One Hundred and Thirtieth Infantry. -- Col., Charles S. Parrish; Lieut.Cols., James R. Bruner, Elijah W. Penny; Majs., Joseph W. Purviance, Elijah W. Penny, Jesse Butler. This regiment was organized at Kokomo during the winter of 1863-64, and was mustered in March 12. It left the state on the 16th for Nashville, Tenn., where it was assigned to the 2nd brigade, 1st division, 23rd corps. It left Nashville April 5 and marched to Charleston, Tenn., reaching there on the 24th. On May 3 it moved to Georgia, engaging in the affair at Rocky Face Ridge and supporting the detachment that drove the enemy from his strong position on "Tater Hill." It was in the series of skirmishes that terminated in the battle of Resaca, in which the regiment received and repelled a charge, joining in the pursuit after the battle. It was engaged at Lost Mountain, and again at Pine Mountain, where the enemy was repulsed, and on June 27 fought at Kennesaw Mountain, driving the enemy into his works, holding the advanced position thus gained for several days, and joining in pursuit of the enemy on July 17, the regiment drove the enemy from Decatur and assisted in destroying the railroad. It was actively engaged at Atlanta; moved with its brigade Aug. 6, upon a battery which was annoying the Union flank, and participated in a charge that drove the enemy from the field. It was engaged at Jonesboro; moved thence to Lovejoy's Station, and from there to Decatur, where it went into camp. Joining the pursuit of Hood on Oct. 4, it proceeded to Gaylesville, Ala., at which point its corps was detached and ordered to join Gen. Thomas' command at Nashville. Stopping at Centerville, it was engaged in watching the fords of Duck river until the last of November, in the expectation of intercepting Hood's army; moving then to Nashville, it took part in the work of fortifying that point, and in the battle of Dec. 15-16, joining in the pursuit after Hood's defeat. It was in camp at Columbus until Jan. 5, 1865, marching thence to Clifton and taking transports for Cincinnati moving from there to Fort Fisher via Washington. Proceeding to Fort Anderson, it sailed on March 1, for Morehead City, thence to New Berne. It was engaged at Wise's Forks, 4 miles from Kinston. Leaving Kinston on the 20th, it moved to Goldsboro, where it joined Sherman's army. On April 10 it moved with the army to Smithfield and Raleigh. At the conclusion of active operations it moved to Greensboro, thence to Charlotte, N. C., where it remained on guard duty during the summer and fall. It was mustered out Dec. 2, 1865. The original strength was 964; gain by recruits, 28; total, 992. Loss by death, 178; by desertion, 21; unaccounted for, 9. Source: The Union Army, vol. 3, p. 184 Reports of Col. Charles S. Parrish, One hundred and thirtieth Indiana Infantry, of operations May 9-17 and June 24--August 11. HDQRS. 130TH REGT. INDIANA INFANTRY VOLS., In the Field, May 21, 1864. SIR: In compliance with request, I have the honor to submit the following report of the part taken by my command in the recent campaign commencing on the 9th and ending on the 17th instant: On the morning of the 9th, in pursuance of orders, left camp at Harris' house and proceeded to Potato Hill, where we found the enemy in force. After many tactical and highly interesting battalion maneuvers, was finally ordered to send forward one company, to be deployed as skirmishers, to act in conjunction with a company detailed from the One hundred and twenty-third Regt. Indiana Infantry for like purpose. I immediately ordered Capt. Barnes, commanding Company I, for this duty, who proceeded to the front indicated. The captain while discharging this duty was disabled by a shot from the enemy passing through his body immediately above the hips and was carried from the field. In this connection it is proper to state that the captain discharged the duty assigned him in an intelligent, brave, and skillful manner, and while his comrades were bearing him from the field he reprimanded them for leaving their posts to administer to his wants. In this affair the following additional casualties occurred: Benjamin Bowler, George Butcher, James H. Williamson, William Irwin, Company I, wounded. In the morning, by order, I fell back to Harris' house. Inasmuch as my command was not assigned a front from the morning of the 10th until the close of the conflict at Resaca on the 17th instant, I am unable to report any facts shedding light upon the occurrences of that conflict, or conducing to the benefit of the public service. Very respectfully, your obedient servant, C. S. PARRISH, Col., Comdg. 130th Regt. Indiana Infty. Vols. HDQRS. 130TH REGT. INDIANA INFANTRY, Before Atlanta, Ga., August 13, 1864. COL.: I have the honor to submit the following brief summary of the part taken by my command during the present campaign in Georgia, commencing June 24 and ending August 11, 1864: June 25, by your order, moved in front of works occupied by our forces, near the residence of Charles W. Manning, and by the assistance of a working party from the Ninety-ninth Regt. Ohio Infantry, constructed a new line of works, covering a regimental front, an open field in front; threw out skirmishers or pickets to relieve men on that duty from Second Brigade; occupied the works until June 27, when I was relieved by the Ninety-ninth Regt. Ohio Infantry Volunteers, and by your order moved to the left and front in support of the balance of the brigade, whom I found warmly engaged skirmishing with the enemy; remained in reserve June 28, when I relieved the One hundred and twenty-third Regiment Indiana Infantry on front line; remained there until June 30, when, by your order, left the position and advanced to cross-roads; skirmished with the enemy; threw up works, and remained until the evening of July 4, when, in conjunction with the One hundred and twenty-ninth Regt. Indiana Infantry Volunteers, moved up and filled a gap between the Sixteenth and Twentieth Corps; put up works; threw out skirmishers under fire of musketry and shell from the enemy, and at 9 p. m. moved up and occupied abandoned works of the enemy. July 6, moved to Ruff's Station on railroad; remained there until July 8, when we moved to position on Chattahoochee River; remained until July 11, on which day we crossed the river, took up position, and remained until July 14. Moved to the left one and a half miles; remained in camp and in reserve until July 17, 8 a. m., when the command moved in direction of Decatur. July 18, entered Decatur in rear of brigade. July 20, after moving to the right, and within three miles of Atlanta, by your order, detailed seven Companies from my command, under charge of Lieut. Col. James R. Bruner, One hundred and thirtieth Indiana Infantry, as skirmishers, who engaged the enemy sharply. Lieut. William H. Cone, Company B, a brave and gallant officer, received a mortal wound while in the discharge of this duty, and expired the next morning. July 22, took up position in rear line on a ridge beyond a line of outer works evacuated by the enemy. July 23, took up position on front line, supporting Nineteenth Ohio and Twenty-second Indiana Batteries; remained in this position under sharp fire from the enemy until August 1, moved to the rear and right one mile. On the 2d of August moved to the right about eight miles, and, by your order, took up a position on a road running in a south westerly direction. On the evening of the 3d supported the One hundred and twenty-third Regiment, who were driving in the skirmishers of the enemy near -------Mill; threw up breast-works under a heavy fire from the enemy, and remained in that position until the morning of August 6, when I moved to the right, and at 4 p. m., having discovered the enemy in front of us occupying a commanding position, with two pieces of artillery, and two large open fields intervening, by your order, I immediately formed in 1 line of battle, and with the balance of your brigade charged the position. Owing to the nature of the ground, which was quite rough, and the impetuosity of the troops, and the distance to be made over open ground under a galling fire from front and left flank, no little confusion ensued in the ranks, yet the men pushed on right gallantly and drove the enemy before us. By your order, I immediately took up position and threw up breast-works, covering the left flank of the brigade. Remained in this position until night-fall, when we retired and moved four miles to the left near our original position left that morning. Since that time my command has remained comparatively inactive, nothing occurring of unusual interest to the service. I transmit herewith a list of casualties occurring in the command during the period covered by this report.* I am, colonel, very respectfully, your obedient servant, C. S. PARRISH, Col., Comdg. 130th Regt. Indiana Infantry Vols. [Col. P. T. SWAINE, Cmdg. Second Brigade, First Division.] Source: Official Records PAGE 562-73 THE ATLANTA CAMPAIGN. [CHAP. L. [Series I. Vol. 38. Part II, Reports. Serial No. 73.] Report of Col. Charles S. Parrish, One hundred and thirtieth Indiana Infantry, of operations August 12--September 8. HDQRS. 130TH REGT. INDIANA INFANTRY VOLS., Decatur, Ga., September 9, 1864. SIR: I have the honor to submit the following report of the part taken by my command in the late campaign, commencing August 12, 1864: From August 12 to 21 remained in camp on the right center of the brigade, building breast-works and skirmishing with the enemy, who occupied a strong position about one mile to our front. On the 21st moved to the right about three miles in support of the Second Brigade. Returned to camp same evening; did not encounter the enemy. August 22, again moved to the extreme right four miles to ------- Church in support of cavalry under command of Gen. Kilpatrick. Returned to original camp same evening without encountering the enemy. Remained in camp until August 28, when I moved with the brigade a distance of six miles, and occupied for the night breast-works already constructed by -------. August 29, moved to the left and front three-fourths of a mile with the brigade in support of ------- cavalry. At 11 a. m. again took up the line of march with the brigade and moved to the right and front toward Montgomery railroad a distance of two miles. August 30, moved with the brigade to the right and front a distance of three miles to the right of the Second Brigade; constructed breast-works. August 31, marched with the brigade to the right and front a distance of --- miles, crossing the Montgomery railroad. September 1, moved to the front, striking the Macon railroad three miles south of Rough and Ready Station about 2 p. m. Heavy firing heard to the south, supposed to be in the vicinity of Jonesborough. Moved down the railroad and camped three miles from Jonesborough. September 2, marched with the brigade at 8 a. m. in a southEasterly direction; did not find any enemy except a weak rear guard until about sundown, when we found the enemy in force. Took up position amid darkness and no little confusion within range of the enemy's guns, both musketry and artillery playing upon us. September 3, at 1 p. m. moved to the rear and left one-fourth mile and took up position in an open field and constructed breast-works. Lost 1 man killed and 2 wounded while getting into position. Remained in this position until 8 p. m. September 5, when I marched with the brigade to the rear in direction of Decatur a distance of eight miles, going into camp at daylight on the morning of the 6th: remained in camp that day. September 7, marched slowly to the rear in direction of Decatur, distance twelve miles. September 8, marched seven miles and went into camp in the vicinity of Decatur, where we now remain. Inclosed you will please find list of casualties occurring in the command during the period covered by this report.* Very respectfully, your obedient servant, C. S. PARRISH, Col., Comdg. 130th Regt. Indiana Vol. Infantry. Lieut. J. S. A. Blang, Acting Assistant Adjutant-Gen. Source: Official Records CHAP. L.] REPORTS, ETC.--ARMY OF THE OHIO. PAGE 590-73 [Series I. Vol. 38. Part II, Reports. Serial No. 73.] Nashville, TN after battle report: No. 102. Report of Col. Charles S. Parrish, One hundred and thirtieth Indiana Infantry, of operations December 15-16, 1864. HDQRS. 130TH INDIANA INFANTRY VOLUNTEERS, Columbia, Tenn., December 22, 1864. SIR: I have the honor to submit the following report of the part taken by my command during the operations of the 15th and 16th instant: On the morning of the 15th I was ordered into line a few rods outside of the works surrounding Nashville supported on the right by the Twenty-fifth Regt. Michigan Infantry, on the left by the Sixth Tennessee Infantry. After marching some four miles toward the Hardin pike and crossing the same, formed in line of battle, and commenced moving down a steep hill toward the enemy's line; when near the foot of the hill the enemy were observed in the act of planting artillery on a hill directly in our front, which soon opened on the line of the First Brigade, when, without any definite orders for that purpose, the whole line commenced moving rapidly and with enthusiasm toward the rebel guns. Owing to the rapid and difficult marching during the morning the line was not kept very perfect, yet the crest of the hill was gained and the pieces-three in number-captured by the First Brigade and a small number of dismounted cavalry. During this affair the following enlisted men of my command were killed and wounded.* I was then ordered forward to the next hill, and ordered to throw up works, which was done, and skirmishers thrown out. At 10 p.m. was ordered to report with my command to Capt. Milholland, and by him instructed to throw up another line of works fronting directly toward the south, supported on the left, by the One hundred and twenty-ninth Regt. Indiana Infantry Volunteers, Second Brigade, Second Division, and on the right by the One hundred and twenty-eighth Regt. Indiana Volunteers, [Third] Brigade, Third Division, Twenty-third Army Corps. I remained in this position within range of the enemy's guns until late in the afternoon of the 16th instant, when ordered to move; marched three miles in line of battle; crossed the Granny White pike, and camped on the farm of W. McCormack Lea, where we remained until the morning of the 17t of December. All of which is respectfully submitted. C. S. PARRISH, Col., Cmdg. 130th Indiana Volunteer Infantry. Capt. T. C. HONNELL, Source: Official Records CHAP. LVII.] CAMPAIGN IN NORTH ALA. AND MIDDLE TENN. PAGE 372-93 [Series I. Vol. 45. Part I, Reports, Correspondence, Etc. Serial No. 93.] Report of Col. Charles S. Parrish, One hundred and thirtieth Indiana Infantry, of operations March 8-10. HDQRS. 130TH REGT. INDIANA INFANTRY VOLUNTEERS, Camp near Kinston, N. C., April 3, 1865. SIR: I have the honor to make the following report of the part taken by my command in the operations against the enemy near Kingston, N. C., on the 8th, 9th, and 10th ultimo: On the 8th broke camp on the Atlantic and North Carolina Railroad and marched to Wise's Forks, a distance of five miles, where we found the command of Gen. Palmer skirmishing with the enemy; under direction of the brigade, commander threw out Company A to the front as skirmishers, who were soon engaged with the skirmishers of the enemy. Constructed breast-works in front of our line of battle, the enemy during the night had also several times during the next day making several persistent but ineffectual attempts to drive in our skirmishers. On the 10th it became evident that the enemy were moving to the right for the purpose of turning our extreme left flank, when, by order of the brigade commander, I moved my command to the left, occupying the left of the brigade and of the division; sent out Company D as skirmishers, who soon engaged the enemy in their new position, when I was ordered to report with my command to the commanding officer of the Second Brigade, First Division, and with that command moved back to my original position in rear of my breast-works. I send herewith a list of casualties occurring in my command during these operations.* Very respectfully, your obedient servant, C. S. PARRISH, Col., Cmdg. 130th Regt. Indiana Volunteer Infantry. Lieut. W. H. COVERT, Actg. Asst. Adjt. Gen., 2d Brig., 1st Div., 23d Army Corps.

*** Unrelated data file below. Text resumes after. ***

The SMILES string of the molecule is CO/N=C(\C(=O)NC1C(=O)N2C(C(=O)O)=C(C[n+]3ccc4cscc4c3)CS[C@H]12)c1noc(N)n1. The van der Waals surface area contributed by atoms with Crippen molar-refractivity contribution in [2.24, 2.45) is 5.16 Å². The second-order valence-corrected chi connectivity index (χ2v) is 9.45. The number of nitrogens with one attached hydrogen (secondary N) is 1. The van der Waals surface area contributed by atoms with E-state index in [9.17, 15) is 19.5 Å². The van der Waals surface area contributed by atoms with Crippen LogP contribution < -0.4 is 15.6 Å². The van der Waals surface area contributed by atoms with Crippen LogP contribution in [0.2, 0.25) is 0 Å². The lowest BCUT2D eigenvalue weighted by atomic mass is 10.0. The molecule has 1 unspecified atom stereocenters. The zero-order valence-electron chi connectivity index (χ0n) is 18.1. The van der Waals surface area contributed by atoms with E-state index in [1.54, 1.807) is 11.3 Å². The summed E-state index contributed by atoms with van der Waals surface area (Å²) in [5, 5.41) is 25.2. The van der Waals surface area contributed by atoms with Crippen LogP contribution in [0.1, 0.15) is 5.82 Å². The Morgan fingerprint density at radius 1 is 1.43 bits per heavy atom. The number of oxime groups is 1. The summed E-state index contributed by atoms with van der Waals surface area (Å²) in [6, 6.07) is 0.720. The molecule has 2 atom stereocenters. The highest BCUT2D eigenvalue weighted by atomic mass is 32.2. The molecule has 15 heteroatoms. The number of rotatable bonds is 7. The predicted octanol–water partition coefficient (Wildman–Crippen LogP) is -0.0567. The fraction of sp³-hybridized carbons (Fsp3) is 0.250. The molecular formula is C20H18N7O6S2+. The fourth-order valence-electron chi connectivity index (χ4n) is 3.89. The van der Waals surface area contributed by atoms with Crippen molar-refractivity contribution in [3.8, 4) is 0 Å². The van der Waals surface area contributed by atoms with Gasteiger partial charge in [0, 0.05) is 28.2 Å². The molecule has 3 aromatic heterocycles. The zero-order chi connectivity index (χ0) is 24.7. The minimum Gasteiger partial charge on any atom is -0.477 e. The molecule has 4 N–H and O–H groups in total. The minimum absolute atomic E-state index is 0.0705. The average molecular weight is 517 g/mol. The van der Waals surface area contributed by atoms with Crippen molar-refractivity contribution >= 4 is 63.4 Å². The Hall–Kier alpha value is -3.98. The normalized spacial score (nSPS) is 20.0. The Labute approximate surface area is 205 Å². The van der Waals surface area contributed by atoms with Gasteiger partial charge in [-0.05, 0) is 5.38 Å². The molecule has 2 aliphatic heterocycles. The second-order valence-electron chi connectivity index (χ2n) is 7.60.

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Civil War Letter F.m.g. Melton, Co B. 130th Indiana Decator Ga, Sept 19, 1864

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Civil War Letter F.m.g. Melton, Co B. 130th Indiana Decator Ga, Sept 19, 1864: